Elimination of OHSS

14 03 2012

To the Editor:

I read with interest the recently published discussion on the etiology and prevention of OHSS (1-2). While the reviews comprehensively covered their aims, there are some issues that should be highlighted.

Agonist and antagonist coast

Coasting, or the complete discontinuation of exogenous gonadotropin while continuing GnRH analogues administration, is a preventive measure that is completely related on serum E2 levels at gonadotropin discontinuation and on the drop in E2 levels on day of hCG administration (1). However, while “it is well established that high E2 levels are associated with a high incidence of OHSS” (1), OHSS may occur in patients who conceived spontaneously, and in those with low or high serum E2 levels on the day of hCG administration (details in ref. 3). These versatile observations actually suggest that the previously accepted risk factors to develop OHSS, especially high serum E2 levels, are unreliable for the prediction of severe OHSS (3).

Therefore, we were not surprised at the finding of the recently published Cochrane review (4), which reported no difference in the incidence of moderate or severe OHSS after coasting. Read the rest of this entry »

Advertisements




Etiology of OHSS

14 03 2012

To the Editor:

I read with interest the recently published discussion on the etiology and prevention of OHSS (1). While the review comprehensively covered its aims, there are some issues that should be highlighted.

OHSS, being a major complication of controlled ovarian hyperstimulation (COH), is characterized by marked ovarian enlargement and acute third space fluid sequestration that almost always develops after hCG administration or in early pregnancy. OHSS is similar to vascular leak syndrome (VLS), which may be attributable to the massive increase in systemic inflammatory cytokines, including vascular endothelial growth factor (VEGF), observed also during the course of severe OHSS (2).

As was already mentioned (1), many factors and mediators have been proposed as the intermediate, released by gonadotropin-hyperstimulated ovaries at ovulation, which causes the increase in capillary permeability. However, no significant evidence exists to prove any absolute or ultimate role of these ovarian regulators in the pathophysiology of OHSS (2). Read the rest of this entry »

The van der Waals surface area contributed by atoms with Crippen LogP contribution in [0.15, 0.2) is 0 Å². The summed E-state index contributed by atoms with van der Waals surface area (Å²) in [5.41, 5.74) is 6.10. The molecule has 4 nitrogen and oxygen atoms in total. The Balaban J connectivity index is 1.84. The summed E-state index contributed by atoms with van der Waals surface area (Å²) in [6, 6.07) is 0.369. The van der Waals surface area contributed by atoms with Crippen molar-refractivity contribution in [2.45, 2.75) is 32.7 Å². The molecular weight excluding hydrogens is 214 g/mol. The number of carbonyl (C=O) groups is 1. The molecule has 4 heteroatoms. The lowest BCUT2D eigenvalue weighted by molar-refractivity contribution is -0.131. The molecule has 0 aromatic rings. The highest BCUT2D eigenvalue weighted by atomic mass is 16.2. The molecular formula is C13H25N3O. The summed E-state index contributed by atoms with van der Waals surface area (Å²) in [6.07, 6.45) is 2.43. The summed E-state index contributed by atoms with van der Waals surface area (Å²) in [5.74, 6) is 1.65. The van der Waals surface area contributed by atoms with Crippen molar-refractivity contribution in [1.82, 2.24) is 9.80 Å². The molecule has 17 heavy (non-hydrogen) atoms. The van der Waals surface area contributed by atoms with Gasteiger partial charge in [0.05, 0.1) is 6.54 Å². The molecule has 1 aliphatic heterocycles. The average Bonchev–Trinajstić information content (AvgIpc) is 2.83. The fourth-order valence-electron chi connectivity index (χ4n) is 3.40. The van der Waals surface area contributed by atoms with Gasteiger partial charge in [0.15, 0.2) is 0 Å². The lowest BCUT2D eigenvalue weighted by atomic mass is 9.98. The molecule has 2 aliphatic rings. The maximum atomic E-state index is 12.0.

Ovarian hyperstimulation syndrome or massive intraperitoneal hemorrhage?

21 06 2011

To the Editor:

I read with interest a recent paper by Griesinger et al. (1) describing, for the first time in the English literature, a case of severe ovarian hyperstimulation syndrome (OHSS) post-GnRH agonist trigger of ovulation. However, the clinical details of the case cast serious shadow on the correct diagnosis.

The hallmark of severe OHSS is elevated hematocrit (>45%, or >30% increment over baseline values) secondary to hemoconcentration (2). However, the described patient experienced severe intraperitoneal hemorrhage leading to decreasing hematocrit (41% on day of trigger, 37% on day of oocyte retrieval). Blood transfusion was given (no details on amount) due to “drastic decrease of hemoglobin levels to 4.9 mmol/L,” with hematocrit “15,000, oliguria, elevated creatinine, liver dysfunction, anasarca) were not given. Read the rest of this entry »





Ovarian Hyperstimulation Syndrome in a Patient Treated with Tamoxifen for Breast Cancer

9 06 2011

To the Editor:

I read with great interest the case report by Baigent and Lashen (1) describing a case of bilateral ovarian cysts induced by tamoxifen therapy for breast cancer in a 50-year-old woman. The authors performed laparoscopic bilateral salpingo-oophorectomy to enable a histological examination as well as eliminate the source of estrogen.

We have already described ovarian cysts in 80% out of twenty premenopausal breast cancer tamoxifen-treated patients accompanied by high levels of estradiol. At the same time, these findings were found in only one (out of 12) similar patients not treated with tamoxifen (2). Read the rest of this entry »





Defining Case Control Studies

6 04 2011

We read with great interest the article “Obstetric outcome of women with in vitro fertilization pregnancies hospitalized for ovarian hyperstimulation syndrome: a case-control study” by Courbiere et al. (1). It is our belief that, despite the title, the study did not adhere to the principles of a case-control study. Read the rest of this entry »